Dow component JPMorgan Chase & Co. (JPM) kicks off second quarter earnings season on Tuesday, with analysts expecting earnings per share (EPS) of $1.32 on second quarter 2020 revenue of $30.23 billion. The stock fell more than 16% in the month following April’s first quarter 2020 report, with investors walking away after the financial giant missed top- and bottom-line estimates. JPMorgan stock has booked little upside in the past two months and is still trading below April’s recovery high.
The commercial banking sector underperformed in the second quarter, held down by plummeting interest rates and slumping business activity. While transactions ticked higher in the first two months of the quarter, the surge in COVID-19 cases in more than half of the American states has put a lid on growth, renewing fears of a long and deep recession. This highly cyclical sector is unlikely to swim against the tide if that happens and could enter a prolonged bear market.
On a positive note, most banks are maintaining dividends after meeting stress test requirements, giving long-term shareholders a legitimate reason to stick around, despite the headwinds. On the flip side, the sector has been a favored target for Democratic criticism since 2008, and the election of Joe Biden as president could presage a much stricter interpretation of reform rules put into place by Congress following that debacle.
Wall Street consensus currently rates JPMorgan stock as a “Moderate Buy,” with 10 “Buy” and 6 “Hold” recommendations underlying that opinion. No analysts are recommending that shareholders sell their positions at this time. Price targets range from a low of $97 to a Street high $122, while the stock is now trading just $1 above the low target. In turn, this positioning strongly favors a buy-the-news reaction after Tuesday’s confessional.
JPMorgan Long-Term Chart (1991 – 2020)
The stock posted a multi-year low at a split-adjusted $3.21 in 1991 and turned sharply higher, breaking out to a new high in 1995. The uptick paused in 1998 during the Asian Contagion and resumed one year later, topping out at $67.20 in March 2000. That marked the highest high for the next 15 years, ahead of a complex decline that bottomed out at a seven-year low in 2002. Buyers returned in 2003, but their efforts failed, with the upside stalling close to the selloff midpoint in 2004.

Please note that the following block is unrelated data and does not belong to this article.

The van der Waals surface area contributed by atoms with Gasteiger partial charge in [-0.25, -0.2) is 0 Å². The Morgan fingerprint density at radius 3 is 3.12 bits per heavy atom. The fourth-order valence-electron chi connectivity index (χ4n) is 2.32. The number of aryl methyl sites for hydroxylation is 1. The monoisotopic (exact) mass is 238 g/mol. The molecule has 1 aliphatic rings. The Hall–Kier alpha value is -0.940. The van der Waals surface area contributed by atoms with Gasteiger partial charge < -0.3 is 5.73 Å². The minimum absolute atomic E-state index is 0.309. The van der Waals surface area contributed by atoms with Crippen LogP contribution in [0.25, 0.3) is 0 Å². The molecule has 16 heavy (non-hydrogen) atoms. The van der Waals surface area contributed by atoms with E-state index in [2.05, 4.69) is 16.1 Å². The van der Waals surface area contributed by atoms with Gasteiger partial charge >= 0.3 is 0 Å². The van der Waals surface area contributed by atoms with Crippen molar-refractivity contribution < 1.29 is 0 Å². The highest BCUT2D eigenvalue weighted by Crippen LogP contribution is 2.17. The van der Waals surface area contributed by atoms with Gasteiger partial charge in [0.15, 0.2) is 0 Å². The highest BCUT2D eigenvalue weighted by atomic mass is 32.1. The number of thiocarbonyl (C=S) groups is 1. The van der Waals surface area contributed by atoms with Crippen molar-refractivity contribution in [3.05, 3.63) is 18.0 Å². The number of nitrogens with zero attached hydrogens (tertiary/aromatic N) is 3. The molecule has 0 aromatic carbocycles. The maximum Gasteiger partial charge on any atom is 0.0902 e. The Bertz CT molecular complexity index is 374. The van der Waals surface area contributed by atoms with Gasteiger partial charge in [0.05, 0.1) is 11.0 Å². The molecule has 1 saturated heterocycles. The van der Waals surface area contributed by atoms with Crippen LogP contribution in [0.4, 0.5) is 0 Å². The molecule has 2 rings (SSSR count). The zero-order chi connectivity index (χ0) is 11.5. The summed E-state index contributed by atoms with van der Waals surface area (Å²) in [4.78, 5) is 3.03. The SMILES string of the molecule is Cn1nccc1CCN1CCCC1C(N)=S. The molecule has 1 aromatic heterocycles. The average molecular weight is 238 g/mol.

A 2006 breakout topped out just above the .618 Fibonacci selloff retracement level in 2007, ahead of a steep decline that accelerated during the 2008 economic collapse. Selling pressure ended at a 13-year low, just 26 cents below the 2002 low, giving way to a bounce that stalled about seven points under the 2007 peak in the third quarter of 2009. It took nearly four years to mount that barrier, finally yielding a 100% retracement into the 2000 high in 2015.
JPMorgan Short-Term Outlook
The stock broke long-term resistance after the 2016 election, posting impressive gains into March 2018, when it topped out once again at $120. Price action into the fourth quarter of 2019 carved a picture-perfect inverse head and shoulders pattern, yielding a breakout that posted an all-time high at $141.10 in January 2020. The subsequent downdraft failed the breakout before coming to rest at a three-year low in the $70s, while the recovery wave into the second quarter has failed to remount the broken 50-month exponential moving average (EMA) near the psychological $100 level.
A rally above that barrier after earnings would mark modest technical improvement, but the stock needs to trade above the April high at $128 to generate more reliable buying signals. Those looking at shorter-term charts should watch the 200-day EMA at $107 after the release to gauge buying interest, if any. On the downside, a decline into the $80s would break the trendline of higher lows since March, raising the odds for another test at the first quarter low.
The Bottom Line
JPMorgan stock could trade higher after Tuesday earnings, but it needs to jump through a series of technical hoops to restore a bullish long-term outlook.
Disclosure: The author held no positions in the aforementioned securities at the time of publication.